Time was, and not very long ago either, when a singular epidemic raged among the young gentlemen, vast numbers of whom, under the influence of the malady, tore off their neckerchiefs, turned down their shirt collars, and exhibited themselves in the open streets with bare throats and dejected countenances, before the eyes of an astonished public. These were poetical young gentlemen. The custom was gradually found to be inconvenient, as involving the necessity of too much clean linen and too large washing bills, and these outward symptoms have consequently passed away; but we are disposed to think, notwithstanding, that the number of poetical young gentlemen is considerably on the increase.

We know a poetical young gentleman–a very poetical young gentleman. We do not mean to say that he is troubled with the gift of poesy in any remarkable degree, but his countenance is of a plaintive and melancholy cast, his manner is abstracted and bespeaks affliction of soul: he seldom has his hair cut, and often talks about being an outcast and wanting a kindred spirit; from which, as well as from many general observations in which he is wont to indulge, concerning mysterious impulses, and yearnings of the heart, and the supremacy of intellect gilding all earthly things with the glowing magic of immortal verse, it is clear to all his friends that he has been stricken poetical.

The favourite attitude of the poetical young gentleman is lounging on a sofa with his eyes fixed upon the ceiling, or sitting bolt upright in a high-backed chair, staring with very round eyes at the opposite wall. When he is in one of these positions, his mother, who is a worthy, affectionate old soul, will give you a nudge to bespeak your attention without disturbing the abstracted one, and whisper with a shake of the head, that John’s imagination is at some extraordinary work or other, you may take her word for it. Hereupon John looks more fiercely intent upon vacancy than before, and suddenly snatching a pencil from his pocket, puts down three words, and a cross on the back of a card, sighs deeply, paces once or twice across the room, inflicts a most unmerciful slap upon his head, and walks moodily up to his dormitory.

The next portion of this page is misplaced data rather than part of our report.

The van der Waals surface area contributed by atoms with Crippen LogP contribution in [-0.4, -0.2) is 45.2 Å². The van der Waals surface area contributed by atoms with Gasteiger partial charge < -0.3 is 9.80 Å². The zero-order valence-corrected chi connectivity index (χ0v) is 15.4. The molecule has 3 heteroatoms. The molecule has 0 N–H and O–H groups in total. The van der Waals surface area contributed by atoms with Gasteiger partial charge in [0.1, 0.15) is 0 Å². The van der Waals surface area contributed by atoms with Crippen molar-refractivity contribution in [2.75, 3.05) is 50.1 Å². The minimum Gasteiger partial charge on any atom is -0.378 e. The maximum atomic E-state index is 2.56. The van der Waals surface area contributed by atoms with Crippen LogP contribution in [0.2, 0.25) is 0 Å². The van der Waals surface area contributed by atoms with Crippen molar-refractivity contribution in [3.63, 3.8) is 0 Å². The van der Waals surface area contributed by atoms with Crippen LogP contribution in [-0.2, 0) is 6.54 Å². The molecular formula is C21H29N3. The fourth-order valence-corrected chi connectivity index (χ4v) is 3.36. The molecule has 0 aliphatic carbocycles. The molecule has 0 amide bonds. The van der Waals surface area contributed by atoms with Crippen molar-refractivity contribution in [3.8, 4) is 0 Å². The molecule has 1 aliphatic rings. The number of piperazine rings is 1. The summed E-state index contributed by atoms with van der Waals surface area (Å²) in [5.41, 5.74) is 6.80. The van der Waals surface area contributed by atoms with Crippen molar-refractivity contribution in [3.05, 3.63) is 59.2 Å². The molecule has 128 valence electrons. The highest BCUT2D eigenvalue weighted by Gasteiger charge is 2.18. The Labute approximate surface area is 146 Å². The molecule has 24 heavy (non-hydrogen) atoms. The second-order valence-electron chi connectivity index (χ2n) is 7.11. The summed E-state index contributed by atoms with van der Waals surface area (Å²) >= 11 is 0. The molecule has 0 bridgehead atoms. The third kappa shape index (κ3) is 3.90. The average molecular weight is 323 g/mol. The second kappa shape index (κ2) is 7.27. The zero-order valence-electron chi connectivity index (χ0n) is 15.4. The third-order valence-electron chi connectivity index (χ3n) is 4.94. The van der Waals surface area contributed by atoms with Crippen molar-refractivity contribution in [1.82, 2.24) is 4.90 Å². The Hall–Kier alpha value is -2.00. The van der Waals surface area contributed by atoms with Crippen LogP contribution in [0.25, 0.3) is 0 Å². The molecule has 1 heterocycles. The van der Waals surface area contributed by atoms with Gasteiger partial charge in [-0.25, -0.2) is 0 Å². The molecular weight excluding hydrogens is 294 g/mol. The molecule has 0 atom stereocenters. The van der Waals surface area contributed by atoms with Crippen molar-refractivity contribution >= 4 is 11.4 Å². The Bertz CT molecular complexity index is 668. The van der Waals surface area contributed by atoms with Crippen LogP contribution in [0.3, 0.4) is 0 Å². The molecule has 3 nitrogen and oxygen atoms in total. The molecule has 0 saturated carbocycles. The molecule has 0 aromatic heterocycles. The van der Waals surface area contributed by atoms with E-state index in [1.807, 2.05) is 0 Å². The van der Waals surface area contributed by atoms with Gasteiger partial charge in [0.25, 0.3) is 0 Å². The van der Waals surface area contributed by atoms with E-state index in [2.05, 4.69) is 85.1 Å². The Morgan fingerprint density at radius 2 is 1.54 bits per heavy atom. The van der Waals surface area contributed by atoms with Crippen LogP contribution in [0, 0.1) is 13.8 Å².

The poetical young gentleman is apt to acquire peculiar notions of things too, which plain ordinary people, unblessed with a poetical obliquity of vision, would suppose to be rather distorted. For instance, when the sickening murder and mangling of a wretched woman was affording delicious food wherewithal to gorge the insatiable curiosity of the public, our friend the poetical young gentleman was in ecstasies–not of disgust, but admiration. ‘Heavens!’ cried the poetical young gentleman, ‘how grand; how great!’ We ventured deferentially to inquire upon whom these epithets were bestowed: our humble thoughts oscillating between the police officer who found the criminal, and the lock-keeper who found the head. ‘Upon whom!’ exclaimed the poetical young gentleman in a frenzy of poetry, ‘Upon whom should they be bestowed but upon the murderer!’–and thereupon it came out, in a fine torrent of eloquence, that the murderer was a great spirit, a bold creature full of daring and nerve, a man of dauntless heart and determined courage, and withal a great casuist and able reasoner, as was fully demonstrated in his philosophical colloquies with the great and noble of the land. We held our peace, and meekly signified our indisposition to controvert these opinions–firstly, because we were no match at quotation for the poetical young gentleman; and secondly, because we felt it would be of little use our entering into any disputation, if we were: being perfectly convinced that the respectable and immoral hero in question is not the first and will not be the last hanged gentleman upon whom false sympathy or diseased curiosity will be plentifully expended.

This was a stern mystic flight of the poetical young gentleman. In his milder and softer moments he occasionally lays down his neckcloth, and pens stanzas, which sometimes find their way into a Lady’s Magazine, or the ‘Poets’ Corner’ of some country newspaper; or which, in default of either vent for his genius, adorn the rainbow leaves of a lady’s album. These are generally written upon some such occasions as contemplating the Bank of England by midnight, or beholding Saint Paul’s in a snow-storm; and when these gloomy objects fail to afford him inspiration, he pours forth his soul in a touching address to a violet, or a plaintive lament that he is no longer a child, but has gradually grown up.